JW: I think there’s a possibility that comic book movies are getting a tiny bit better on the one hand because they’re no longer made by executives, who are, you know, ninety-year-old bald tailors with cigars, going, the kids love this! But even executives and producers and people who aren’t necessarily creative who are involved in it did actually grow up with these characters, so there is some measure of respect. Although we still occasionally get League of Extraordinary Gentlemen, and you really can’t explain that.

NG: Or Cat Woman.

JW: Oh my God.

TIME: You’re working on Wonder Woman now, right?

JW: I am.

TIME: How’s that going?

JW: In my head, it’s the finest film ever not typed yet. It’s incredible fun, partially because I was never actually a huge fan. I never really felt there was . . . there’s been some great work, but never one definitive run on the book for her, and I’m not a fan of the show. I feel like I’m taking an icon I already know and creating it for the first time.

NG: She’s such a character without a definitive story. Or even without a definitive version.

JW: That’s how I feel. I hope to change that because I really feel her. Let’s face it: She’s an Amazon, and she will not be denied.

TIME: I’m really hoping her bustier will slip down a little bit further than it did in the show.

JW: You’re just after a porno, aren’t you?

TIME: Yes.

JW: It’s all about priorities. Yes, it’s very empowering for her to be naked all the time.

TIME: I don’t think anybody has filmed your comic books, Neil.

NG: I think I’ve actually dodged several bullets, though, having read scripts of unutterable badness. And even utterable badness. They did a cover article on me once in the Hollywood Reporter about two years ago, the entire thrust of which was that I was the person who sold the most things to Hollywood without anything getting made, which at the time I suspect was a completely specious argument anyway.

Since then, a few things have actually gotten green-lighted. Coraline is being made by Henry Sellick as a stop-motion thing. Robert Zemeckis will start shooting the Beowulf script that Roger Avary and I did next week. It’s one of his weird motion-capture things.

I just get to see, mostly from a distance, things going through awful adaptations. Books of Magic —Warner has done seven scripts on that, and it’s now got to the point where my only response is, why don’t you just change the lead character’s name and not call it Books of Magic? You’ve now created something that that will do nothing but irritate anyone who thinks they’re going to see a Books of Magic movie. But it’s probably a perfectly decent movie, so just take the name off it.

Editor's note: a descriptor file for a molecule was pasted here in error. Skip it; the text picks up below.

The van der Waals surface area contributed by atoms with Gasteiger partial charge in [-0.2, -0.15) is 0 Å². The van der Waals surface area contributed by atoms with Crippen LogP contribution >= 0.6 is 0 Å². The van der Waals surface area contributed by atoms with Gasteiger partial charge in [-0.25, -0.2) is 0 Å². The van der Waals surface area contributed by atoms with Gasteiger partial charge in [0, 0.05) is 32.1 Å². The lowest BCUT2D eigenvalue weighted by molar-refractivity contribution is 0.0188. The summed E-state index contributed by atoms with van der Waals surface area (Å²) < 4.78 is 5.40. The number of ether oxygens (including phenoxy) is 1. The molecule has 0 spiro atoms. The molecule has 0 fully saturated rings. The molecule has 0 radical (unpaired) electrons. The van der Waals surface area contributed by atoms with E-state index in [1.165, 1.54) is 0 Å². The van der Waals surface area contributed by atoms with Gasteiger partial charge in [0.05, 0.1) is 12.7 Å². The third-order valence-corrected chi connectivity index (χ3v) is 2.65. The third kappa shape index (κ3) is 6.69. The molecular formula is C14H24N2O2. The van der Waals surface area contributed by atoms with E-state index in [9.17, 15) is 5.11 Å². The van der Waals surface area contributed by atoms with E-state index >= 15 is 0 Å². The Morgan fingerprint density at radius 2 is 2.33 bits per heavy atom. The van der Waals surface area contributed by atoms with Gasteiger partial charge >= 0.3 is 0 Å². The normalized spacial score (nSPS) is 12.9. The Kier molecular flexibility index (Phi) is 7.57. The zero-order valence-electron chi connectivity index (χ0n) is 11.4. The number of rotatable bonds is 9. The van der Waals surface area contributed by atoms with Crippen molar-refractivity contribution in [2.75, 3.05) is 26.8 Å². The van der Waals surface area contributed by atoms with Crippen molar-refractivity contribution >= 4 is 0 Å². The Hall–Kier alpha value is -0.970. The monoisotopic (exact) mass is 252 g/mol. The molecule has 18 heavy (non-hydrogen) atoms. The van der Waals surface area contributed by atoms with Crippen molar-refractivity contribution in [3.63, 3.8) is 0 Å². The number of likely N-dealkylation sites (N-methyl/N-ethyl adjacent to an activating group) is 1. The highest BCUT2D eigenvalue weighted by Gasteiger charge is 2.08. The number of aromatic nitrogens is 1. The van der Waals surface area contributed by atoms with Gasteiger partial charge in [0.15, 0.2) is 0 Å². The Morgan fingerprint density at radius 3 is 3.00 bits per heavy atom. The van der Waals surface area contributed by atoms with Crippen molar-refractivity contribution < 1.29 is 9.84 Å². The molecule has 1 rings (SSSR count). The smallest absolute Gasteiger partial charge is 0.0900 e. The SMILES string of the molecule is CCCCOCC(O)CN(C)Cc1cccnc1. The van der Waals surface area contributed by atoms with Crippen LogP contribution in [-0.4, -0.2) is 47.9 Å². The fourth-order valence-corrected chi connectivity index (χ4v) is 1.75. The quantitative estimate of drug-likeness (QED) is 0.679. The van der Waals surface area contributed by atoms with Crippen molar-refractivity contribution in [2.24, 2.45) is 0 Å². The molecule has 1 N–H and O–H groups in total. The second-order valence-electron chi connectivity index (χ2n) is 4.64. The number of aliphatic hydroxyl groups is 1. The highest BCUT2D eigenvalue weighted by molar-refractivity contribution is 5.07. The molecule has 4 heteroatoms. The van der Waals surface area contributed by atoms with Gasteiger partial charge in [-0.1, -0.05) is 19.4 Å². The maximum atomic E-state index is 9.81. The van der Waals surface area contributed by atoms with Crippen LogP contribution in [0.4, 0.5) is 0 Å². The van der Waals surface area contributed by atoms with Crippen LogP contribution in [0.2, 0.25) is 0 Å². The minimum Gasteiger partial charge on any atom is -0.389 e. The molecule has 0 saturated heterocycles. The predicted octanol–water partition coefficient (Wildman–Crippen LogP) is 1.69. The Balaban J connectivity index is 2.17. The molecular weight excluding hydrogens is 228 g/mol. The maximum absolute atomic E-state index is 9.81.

JW: Have they ever asked you to write your own?

NG: I did Death: the High Cost of Living, which New Line are meant to be doing next year. They’re going to call it Death and Me. I did that mostly because it was one of the things I’d done that was small enough and short enough and actually had a story shape and I could expand it into a movie rather than looking gloomily at something huge and trying to work at what to throw away. I liked that.

But that’s barely even a fantasy movie. I mean, it’s a story about a depressed sixteen-year-old who runs into a girl who claims to be Death, having her one day off every hundred years, and who may or may not be. It’s kind of fun.

But Sandman movies, they just got increasingly appalling. It was really strange. They started out hiring some really good people and you got Elliot and Rossieau and Roger Avary came in and did a draft. They were all solid scripts. And then John Peters fired all of them and got in some people who take orders, and who wanted fistfights and all this stuff. It had no sensibility and it was just…they were horrible.

TIME: They probably tried to make it into one of those pornos. Bastards.

JW: I find that when you read a script, or rewrite something, or look at something that’s been gone over, you can tell, like rings on a tree, by how bad it is, how long it’s been in development.

NG: Yes. It really is this thing of executives loving the smell of their own urine and urinating on things. And then more execs come in, and they urinate. And then the next round. By the end, they have this thing which just smells like pee, and nobody likes it.

JW: There’s really no better way to put it.

TIME: Tim Burton’s Corpse Bride is out this month as well, making it effectively national Goth month.

NG: We are Goth icons. Joss and I. We don’t have to be Goths, because we are Goth icons.

JW: I’m low on mascara. It’s weird. I’ve made my bones with vampires, but I’ve never really associated anything I did with Goth that much, except that I’ve kind of made fun of them. I don’t really see that as much at the conventions and stuff in the fan base. It might be somebody in Goth make-up coming up and saying, oh, this is for my mom.

The great thing for me about the convention is almost the little microcosm of every society of hardcores. The Jedis really represented this year. Actually a lot of Siths as well. And the anime kids and the indie-comic guys. You can always sort of tell what everybody is into, and there they all are. There is something both universal and totally marginal about the crowd. That’s what I love.

NG: Last time I was at Comicom, there were like 5,000 people there, and the audience was going to try and cut me off with stuff to sign. They had to figure out how to get me off the stage. All of a sudden, I’m getting to the end of the conversation. Dave McKean and I were doing a Mirrormask thing and we’re ready to leave the stage. I look up and they have a bodyguard line of 30 Klingons. They’re six-foot six and four-feet wide and they have the foreheads and they had linked arms. We were being lead off behind a human wall —a Klingon wall—of Klingon warriors. And I thought, how good does it get?
Read more: http://www.time.com/time/arts/article/0,8599,1109313,00.html#ixzz2VCWEYgrJ